The Nuts & Bolts of Critiquing a Writer

When you read a whole manuscript or a number of pages for critique, here’s a checklist of things to look for.


  • Is there a clear, believable main plot?
  • Did the story start too soon and give you too much background information or did it throw you into the middle of the conflict where you’re scrambling to catch up?
  • Did the main character resolve the problem in the end or merely resolve to live with it?
  • Do the subplots advance the story or are they simply window dressing to stall on ending the piece?                                                                                                              


  •  Did the plot move fast enough to maintain the reader’s attention?
  •  Did the plot move so fast you’re still trying to catch your breath?
  •  Does the pacing match the style and genre of the story? i.e. A melodrama should not be moving at the same pace as an action/adventure story.                                                                                                 


  • Did the description of the setting transport you to “that time and place” or are you still sitting in your chair bored to tears?
  • Do the descriptions run on for pages or are they interspersed throughout the story?
  • Do the characters, their actions and the time period agree/conflict? For example: current slang will not work for an 1800 western.
  • Does the order of events remain consistent throughout the story? For example: did the action hero cut his arm to the bone only to be using it the next day without any pain or loss of motion?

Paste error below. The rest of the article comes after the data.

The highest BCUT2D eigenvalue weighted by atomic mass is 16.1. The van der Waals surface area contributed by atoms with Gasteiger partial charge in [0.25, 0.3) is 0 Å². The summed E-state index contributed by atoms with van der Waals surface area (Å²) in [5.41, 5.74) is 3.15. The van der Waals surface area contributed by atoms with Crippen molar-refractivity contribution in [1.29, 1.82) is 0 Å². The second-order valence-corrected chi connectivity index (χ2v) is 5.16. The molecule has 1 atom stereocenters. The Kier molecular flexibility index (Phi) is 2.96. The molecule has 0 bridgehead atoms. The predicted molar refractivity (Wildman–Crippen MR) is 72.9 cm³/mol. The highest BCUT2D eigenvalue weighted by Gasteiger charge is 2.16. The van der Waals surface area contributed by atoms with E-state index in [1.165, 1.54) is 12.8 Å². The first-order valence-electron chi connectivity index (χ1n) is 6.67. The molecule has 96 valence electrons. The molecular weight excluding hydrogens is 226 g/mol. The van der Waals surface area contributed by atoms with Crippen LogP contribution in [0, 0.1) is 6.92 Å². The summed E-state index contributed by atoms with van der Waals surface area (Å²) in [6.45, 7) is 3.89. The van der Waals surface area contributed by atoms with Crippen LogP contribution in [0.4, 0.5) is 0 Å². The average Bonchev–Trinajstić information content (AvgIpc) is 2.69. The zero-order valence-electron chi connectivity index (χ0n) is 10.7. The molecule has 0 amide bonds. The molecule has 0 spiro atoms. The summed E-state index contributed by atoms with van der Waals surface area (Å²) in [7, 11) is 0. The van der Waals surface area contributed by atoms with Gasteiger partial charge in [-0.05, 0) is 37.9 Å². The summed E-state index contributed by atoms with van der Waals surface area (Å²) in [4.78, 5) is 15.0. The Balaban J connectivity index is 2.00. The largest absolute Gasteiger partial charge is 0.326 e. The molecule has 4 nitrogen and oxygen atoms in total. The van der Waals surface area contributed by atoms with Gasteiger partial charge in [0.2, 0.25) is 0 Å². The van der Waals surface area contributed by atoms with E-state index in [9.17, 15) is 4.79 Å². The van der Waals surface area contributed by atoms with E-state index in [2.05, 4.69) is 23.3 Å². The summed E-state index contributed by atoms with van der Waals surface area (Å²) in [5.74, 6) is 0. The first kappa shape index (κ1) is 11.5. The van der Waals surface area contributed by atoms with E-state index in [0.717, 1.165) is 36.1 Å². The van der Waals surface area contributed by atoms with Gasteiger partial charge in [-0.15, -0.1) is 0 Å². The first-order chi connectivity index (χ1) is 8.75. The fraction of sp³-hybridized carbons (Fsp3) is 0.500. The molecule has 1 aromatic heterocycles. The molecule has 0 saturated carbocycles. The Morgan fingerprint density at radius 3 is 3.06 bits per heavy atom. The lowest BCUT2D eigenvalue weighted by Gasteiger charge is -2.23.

• Are the characters “real”?
  • Do they feel like stereotypes of all the books you’ve read?
  • Are they complex enough to hold your interest or are you yawning by page two?
  • Were the characters consistent?
  • A character that has a disability cannot “lose” that disability halfway through the story or perform feats of strength/intelligence that are beyond the character’s innate abilities. Small details matter as well. Having a character’s eye/hair color change halfway through the story can be very distracting.
  • Does the protagonist undergo some sort of change in the story? If not, what is the purpose of the story? The change does not have to be a good one. If the story is dark, it is acceptable for the character to undergo a negative change.
  • Is the character’s background given in one lump or a small manageable piece?
  • Was there too much information?


  • Did the dialogue match the time frame?
  • Did the dialogue include unnecessary profanity, too many sentence fragments, cliches’, or too heavy of a dialect?
  • Does each character have their own manner of speaking, like real people do?
  • The dialogue should match the conflict that is happening between the characters, where it is sexual, social, physical, or political?                                               


  • The story should stay in one POV (point of view). If it starts in first person (I), or third person (he/she) it should stay that way throughout.
  • POV shifts should identify the character leading the scene quickly and easily.
  • In the third person POV the story should stay either omniscient point of view (all knowing) or limited POV (no head jumping, all clues to other character’s motives are through their actions and dialogue).
  • If the writer does change, the switch should be seamless and natural. If it’s jarring, that is something that should be noted.  


2001 Tina Morgan Fiction Factor